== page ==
Do this many people need to be going to college?

Nick Weller

For every $1,000 spent on a three-hour collegiate course, someone profits from a college student’s eagerness to obtain knowledge and willingness to pay out-the-ass for something they could’ve learned online for free. Why? 

Thirty-five percent of college students drop out during their first year. The average college student is $5,000 in debt after their first year. 

Sixty-five percent of college students who enroll in a four-year college will graduate, but it will take them an average of six years to do so while totaling over $25,000 of debt in the process.

Forty percent of college graduates go on to a career in a field that has nothing to do with their major.

Forty-two percent of recent college graduates are unemployed, which doesn’t take-in account underemployment or restaurant servers; enjoy free rent and reconnecting with your parents, have fun bringing your last-call hunnie back to their house.

The only post-graduate “jobs” my intelligent and creative friends have obtained is through the government-ran Americorp. They’re college coaches and it’s their job to go into impoverished, rural towns and recruit children who aren’t smart enough, aren’t mature enough and aren’t financially well-off to go to college because “it’s the only way they‘ll be successful.”

College is glorified in movies, TV shows, and in high schools by teachers and college coaches. High schools take pride in how well their curriculum prepares students for college. “You’re not going to be successful in this world unless you get a college degree.”

“You’re going to be far behind others who have a college degree.”

It’s getting to the point in our society where we have to step back and realize college is for profit, and a big part of our economy. Those are the reasons why it’s shoved down our throats and like babies trapped in a highchair being fed by a train-shaped spoon, we take it without much thought at all.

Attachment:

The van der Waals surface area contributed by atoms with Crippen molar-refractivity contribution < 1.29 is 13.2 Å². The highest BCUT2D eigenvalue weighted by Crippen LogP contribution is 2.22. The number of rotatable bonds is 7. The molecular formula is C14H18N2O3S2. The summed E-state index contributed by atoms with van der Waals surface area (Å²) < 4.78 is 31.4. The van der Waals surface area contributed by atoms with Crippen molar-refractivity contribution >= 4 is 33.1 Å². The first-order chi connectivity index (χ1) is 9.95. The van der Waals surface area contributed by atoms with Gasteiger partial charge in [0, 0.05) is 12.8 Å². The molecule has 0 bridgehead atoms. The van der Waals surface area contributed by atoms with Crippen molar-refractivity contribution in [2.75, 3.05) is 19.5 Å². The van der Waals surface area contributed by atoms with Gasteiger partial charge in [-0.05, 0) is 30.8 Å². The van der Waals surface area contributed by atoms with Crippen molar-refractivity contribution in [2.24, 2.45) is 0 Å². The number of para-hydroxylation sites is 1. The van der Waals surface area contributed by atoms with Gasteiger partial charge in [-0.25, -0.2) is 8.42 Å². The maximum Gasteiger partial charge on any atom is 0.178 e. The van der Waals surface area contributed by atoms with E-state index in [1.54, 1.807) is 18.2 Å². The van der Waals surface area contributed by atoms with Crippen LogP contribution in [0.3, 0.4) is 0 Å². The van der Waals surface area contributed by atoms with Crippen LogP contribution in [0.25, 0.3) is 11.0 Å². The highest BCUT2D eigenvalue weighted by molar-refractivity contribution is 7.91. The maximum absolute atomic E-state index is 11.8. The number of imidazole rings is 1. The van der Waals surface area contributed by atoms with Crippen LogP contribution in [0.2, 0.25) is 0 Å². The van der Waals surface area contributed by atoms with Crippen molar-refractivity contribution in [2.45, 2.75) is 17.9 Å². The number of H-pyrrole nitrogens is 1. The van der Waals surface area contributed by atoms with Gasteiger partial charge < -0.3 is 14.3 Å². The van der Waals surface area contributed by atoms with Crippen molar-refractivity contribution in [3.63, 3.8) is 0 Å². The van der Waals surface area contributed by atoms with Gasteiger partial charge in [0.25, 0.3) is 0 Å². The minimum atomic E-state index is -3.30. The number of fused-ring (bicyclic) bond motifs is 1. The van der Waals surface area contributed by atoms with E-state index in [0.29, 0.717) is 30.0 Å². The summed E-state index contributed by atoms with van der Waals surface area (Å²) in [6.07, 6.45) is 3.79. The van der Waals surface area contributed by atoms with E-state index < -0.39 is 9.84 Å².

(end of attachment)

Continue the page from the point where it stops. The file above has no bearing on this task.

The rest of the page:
Much like our country’s military and prison systems, our secondary education system is being warped, molded and abused, by and for the almighty dollar.

When are we going to look at attending college on an individual basis? When are we going look at the cons of attending college? Does the 50-year-old majoring in English Lit need to be in college? Would someone who needs $100,000 of loaned money to obtain a degree be better off skipping college altogether?

In a state school like WKU, tuition only will run you around $40,000 to obtain 120 credits but, because your advisor messed up or you changed your mind about your major more than your favorite beer, you’ll need more than 120 credits to graduate.  

Is a piece of paper and a handshake worth the financial slavery most are coerced into without any thought at all? 

Forty thousand dollars to learn how cells divide, how to divide fractions and how Julius Caesar should’ve hired bodyguards because he and the senate sure as hell were divided?

Attending college should no longer be a thoughtless, unanimous issue, but one that is discussed and divided. 

Nick Weller

Stanford senior

This commentary doesn’t necessarily represent the views of the Herald or the university.